Mo Farah; this photo was downloaded from the athlete’s Facebook page and is being used here for representation purpose. No copyright infringement intended.

Great performances from Mo Farah, Sifan Hassan and Peres Jepchirchir

A world still in the shadow of COVID-19 isn’t stopping top athletes from smashing records. Three world records tumbled over September 4 and 5, 2020.

As per reports available on the website of World Athletics, Britain’s Mo Farah and Sifan Hassan of the Netherlands set world one hour-records in their respective gender categories at the Wanda Diamond League exhibition meet at the King Baudouin Stadium in Brussels, Belgium, on September 4.

Farah, a multiple world and Olympic champion set a new mark of 21,330m – bettering the 2007 mark of 21,285m set by Ethiopia’s Haile Gebrselassie. Somali-Belgian athlete, Bashir Abdi finished second, eight meters behind.  However, while he was leading the race, Abdi lowered the world best for 20,000 meters from 56:26 to 56:20.2. In her race, Sifan Hassan, the Dutch world 1500m and 10,000m champion, touched 18,930 meters in one hour, beating the existing mark of 18,517 meters set by Ethiopia’s Dire Tune in 2008, the report said.

Same day in Prague, Peres Jepchirchir of Kenya broke the “ women-only race world record in the half marathon,’’ another report on the website said.

According to it, on September 5, the 26-year-old Kenyan clocked 1:05:34 for the distance improving upon the previous record of 1:06:11 set by Netsanet Gudeta of Ethiopia at the World Half Marathon Championships in 2018.

All the new timings reported are subject to the usual ratification process.

(The author, Shyam G Menon, is a freelance journalist based in Mumbai.)


Photo: Shyam G Menon

I don’t know about you, but the one thing I cannot live without is music.

It has been my constant companion through ups and downs in life.

Music complements the other thing I value greatly – freedom.  Increasingly humanity has shrinking respect for freedom. It is being swept aside by the march of money. There have been many songs about freedom. No I am not talking of patriotic songs. I am talking of songs that celebrate freedom as an attribute to be cherished without need for any cause. Freedom does not require a reason to be important; it is important as it is. Why else would the physical universe be so immense? Why else, when we are in chains, do we have the ability to close our eyes and find that same universe within?

Everybody has their favorite song evoking freedom. I don’t dig lyrics much. I am more somebody who identifies with songs because they attract aurally. You find release. For a long time – practically since the first time I heard it in the late 1980s when the album The Joshua Tree was released, U2’s Still Haven’t Found What I’m Looking For stayed with me, an anthem for existence. In later years, Traffic’s Dear Mr Fantasy became a favorite, especially the live version by Steve Winwood and Eric Clapton from their concert at Madison Square Garden with its soaring lead guitar. Amidst pandemic and lockdown, Chris Rea’s Set Me Free emerged another favorite. Hope you like it.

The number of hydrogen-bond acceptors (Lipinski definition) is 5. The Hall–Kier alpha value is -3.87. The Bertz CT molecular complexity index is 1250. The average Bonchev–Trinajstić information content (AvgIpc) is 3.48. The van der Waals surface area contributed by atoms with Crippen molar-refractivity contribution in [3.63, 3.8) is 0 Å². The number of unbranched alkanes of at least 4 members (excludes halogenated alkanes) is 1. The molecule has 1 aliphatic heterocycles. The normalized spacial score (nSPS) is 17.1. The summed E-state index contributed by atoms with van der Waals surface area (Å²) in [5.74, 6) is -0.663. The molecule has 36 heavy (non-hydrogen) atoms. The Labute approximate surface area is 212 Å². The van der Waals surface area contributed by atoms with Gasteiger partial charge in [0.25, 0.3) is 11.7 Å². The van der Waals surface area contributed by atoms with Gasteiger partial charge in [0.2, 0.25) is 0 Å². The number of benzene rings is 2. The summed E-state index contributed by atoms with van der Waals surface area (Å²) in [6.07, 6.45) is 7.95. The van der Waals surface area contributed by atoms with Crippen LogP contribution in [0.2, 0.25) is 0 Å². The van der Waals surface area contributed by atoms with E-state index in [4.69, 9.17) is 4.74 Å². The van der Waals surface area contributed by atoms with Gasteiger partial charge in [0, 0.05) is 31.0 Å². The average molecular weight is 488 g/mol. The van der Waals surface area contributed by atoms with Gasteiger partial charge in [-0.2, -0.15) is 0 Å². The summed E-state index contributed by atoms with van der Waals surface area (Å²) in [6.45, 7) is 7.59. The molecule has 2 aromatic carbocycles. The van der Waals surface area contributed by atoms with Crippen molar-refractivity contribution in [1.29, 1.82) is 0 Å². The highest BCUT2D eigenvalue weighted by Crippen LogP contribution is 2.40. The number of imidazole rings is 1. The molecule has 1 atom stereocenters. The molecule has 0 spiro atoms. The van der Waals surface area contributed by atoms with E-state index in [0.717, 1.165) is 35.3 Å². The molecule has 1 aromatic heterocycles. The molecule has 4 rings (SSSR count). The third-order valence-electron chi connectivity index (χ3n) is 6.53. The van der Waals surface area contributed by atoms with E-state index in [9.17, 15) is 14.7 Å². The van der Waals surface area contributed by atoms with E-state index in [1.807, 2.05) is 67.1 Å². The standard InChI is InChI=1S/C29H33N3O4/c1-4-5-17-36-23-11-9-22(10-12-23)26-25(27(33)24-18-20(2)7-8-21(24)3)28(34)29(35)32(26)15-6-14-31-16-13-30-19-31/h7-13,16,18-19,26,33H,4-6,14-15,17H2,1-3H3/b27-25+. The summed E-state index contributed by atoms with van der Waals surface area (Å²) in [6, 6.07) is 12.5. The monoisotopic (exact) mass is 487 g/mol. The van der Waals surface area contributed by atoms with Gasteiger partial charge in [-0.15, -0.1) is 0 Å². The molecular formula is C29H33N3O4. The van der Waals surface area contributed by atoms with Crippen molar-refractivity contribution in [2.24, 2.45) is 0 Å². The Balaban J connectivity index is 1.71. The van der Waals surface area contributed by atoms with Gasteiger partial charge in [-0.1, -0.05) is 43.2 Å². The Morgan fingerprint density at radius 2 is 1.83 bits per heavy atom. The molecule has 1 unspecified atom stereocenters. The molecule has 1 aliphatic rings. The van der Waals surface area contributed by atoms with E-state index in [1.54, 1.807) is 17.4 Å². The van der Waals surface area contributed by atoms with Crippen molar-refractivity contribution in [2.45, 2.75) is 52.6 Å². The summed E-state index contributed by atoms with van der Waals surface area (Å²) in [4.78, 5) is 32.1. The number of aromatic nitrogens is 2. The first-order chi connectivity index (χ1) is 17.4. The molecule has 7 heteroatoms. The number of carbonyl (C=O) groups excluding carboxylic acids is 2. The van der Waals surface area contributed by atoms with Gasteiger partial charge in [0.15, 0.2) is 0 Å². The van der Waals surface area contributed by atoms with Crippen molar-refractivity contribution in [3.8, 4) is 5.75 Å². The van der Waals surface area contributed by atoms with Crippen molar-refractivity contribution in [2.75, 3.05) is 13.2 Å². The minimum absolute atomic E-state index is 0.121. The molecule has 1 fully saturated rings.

(The author, Shyam G Menon, is a freelance journalist based in Mumbai.)


Illustration: Shyam G Menon

Among major shifts accompanying COVID-19 and lockdown was Work from Home (WFH). Initially it was heralded as the digital future. Now, we are worried if it may end up an annoying blend of neither the best of office nor the best of home.

Over the past few months, periodic interactions with friends and relatives threw up concerns about WFH; especially long hours of work given employee is anyway at home and available on call. The boundary between home and office has increasingly blurred. With time we may retract to a more enlightened form of WFH. However, there are challenges. Currently, there is more money in an inch of technology than a mile of human life. In world by money, we just can’t be sure what will eventually triumph. In the meantime, as with many things beyond our control, the best option we have is to laugh at our predicament.

The recent past has for some reason drawn me closer to the music of Chris Rea, the British rock and blues artiste. His debut album was in 1978. In the late 1980s, somebody gifted me his album: Dancing with Strangers. It had the hit song Let’s Dance. From then on, I have listened to his work on and off. But of late, I have grown to genuinely appreciate his style. A talented guitarist, he keeps his music simple. His compositions often evoke a sense of space and momentum (a good example being that beautiful song: Set Me Free). I like this idiom of peaceful, spatial and moving in a world becoming more and more complicated and congested.

Working on It was a song he released in 1989.

Here are the lyrics:

Oh how I’d love it girl, just you and me

Take the day and fly

But oh this job, it’s got the best of me

Tell you why, tell you why

Somebody above is in a desperate state

Some kind of urgency, the kind that won’t wait

I say tomorrow, he say today

And the man in my head well he tell me no way

Keep working

I got eight little fingers and only two thumbs

Will you leave me in peace while I get the job done

Can’t you see I’m working

Oh, oh I’m working on it

Oh, oh I’m working on it

Well they’re coming from above me

And they’re coming from below

Yea they’re in there right behind me

Everywhere that I go

And my buddy, he’s screaming down the telephone line

He say gimme, gimme, gimme

I say I ain’t got the time

Oh, oh can’t you see I’m working on it

Oh, oh I’m working on it…

A few days ago as I revisited this old song, I felt it could be an anthem for our WFH days.

Use good headphones, speakers.

Turn up the volume.

Bass matters.

Amidst WFH, shake a leg.


(The author, Shyam G Menon, is a freelance journalist based in Mumbai.)